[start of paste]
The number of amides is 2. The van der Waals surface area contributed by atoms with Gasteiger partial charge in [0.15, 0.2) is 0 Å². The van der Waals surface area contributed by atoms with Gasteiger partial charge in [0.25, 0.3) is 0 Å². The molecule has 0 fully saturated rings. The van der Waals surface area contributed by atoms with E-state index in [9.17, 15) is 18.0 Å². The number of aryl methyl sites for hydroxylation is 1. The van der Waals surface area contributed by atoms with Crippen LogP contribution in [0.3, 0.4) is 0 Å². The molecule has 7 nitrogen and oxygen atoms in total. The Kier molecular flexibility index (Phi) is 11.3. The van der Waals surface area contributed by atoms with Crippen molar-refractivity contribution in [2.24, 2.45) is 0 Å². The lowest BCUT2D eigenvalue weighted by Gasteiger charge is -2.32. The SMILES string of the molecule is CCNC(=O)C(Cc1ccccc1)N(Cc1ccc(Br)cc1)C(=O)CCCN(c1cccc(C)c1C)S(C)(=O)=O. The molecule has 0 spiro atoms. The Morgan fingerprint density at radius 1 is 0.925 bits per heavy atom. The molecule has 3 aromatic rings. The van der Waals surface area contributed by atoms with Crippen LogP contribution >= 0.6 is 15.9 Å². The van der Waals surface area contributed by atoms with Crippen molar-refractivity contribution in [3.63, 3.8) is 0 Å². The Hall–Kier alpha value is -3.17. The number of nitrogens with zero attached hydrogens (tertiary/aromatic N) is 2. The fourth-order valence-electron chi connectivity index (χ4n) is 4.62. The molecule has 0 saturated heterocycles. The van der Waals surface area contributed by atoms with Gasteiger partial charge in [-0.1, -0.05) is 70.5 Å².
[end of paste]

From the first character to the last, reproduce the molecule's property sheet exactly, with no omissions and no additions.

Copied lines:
The number of amides is 2. The van der Waals surface area contributed by atoms with Gasteiger partial charge in [0.15, 0.2) is 0 Å². The van der Waals surface area contributed by atoms with Gasteiger partial charge in [0.25, 0.3) is 0 Å². The molecule has 0 fully saturated rings. The van der Waals surface area contributed by atoms with E-state index in [9.17, 15) is 18.0 Å². The number of aryl methyl sites for hydroxylation is 1. The van der Waals surface area contributed by atoms with Crippen LogP contribution in [0.3, 0.4) is 0 Å². The molecule has 7 nitrogen and oxygen atoms in total. The Kier molecular flexibility index (Phi) is 11.3. The van der Waals surface area contributed by atoms with Crippen molar-refractivity contribution in [2.24, 2.45) is 0 Å². The lowest BCUT2D eigenvalue weighted by Gasteiger charge is -2.32. The SMILES string of the molecule is CCNC(=O)C(Cc1ccccc1)N(Cc1ccc(Br)cc1)C(=O)CCCN(c1cccc(C)c1C)S(C)(=O)=O. The molecule has 0 spiro atoms. The Morgan fingerprint density at radius 1 is 0.925 bits per heavy atom. The molecule has 3 aromatic rings. The van der Waals surface area contributed by atoms with Crippen LogP contribution >= 0.6 is 15.9 Å². The van der Waals surface area contributed by atoms with Crippen molar-refractivity contribution in [3.63, 3.8) is 0 Å². The Hall–Kier alpha value is -3.17. The number of nitrogens with zero attached hydrogens (tertiary/aromatic N) is 2. The fourth-order valence-electron chi connectivity index (χ4n) is 4.62. The molecule has 0 saturated heterocycles. The van der Waals surface area contributed by atoms with Gasteiger partial charge in [-0.1, -0.05) is 70.5 Å².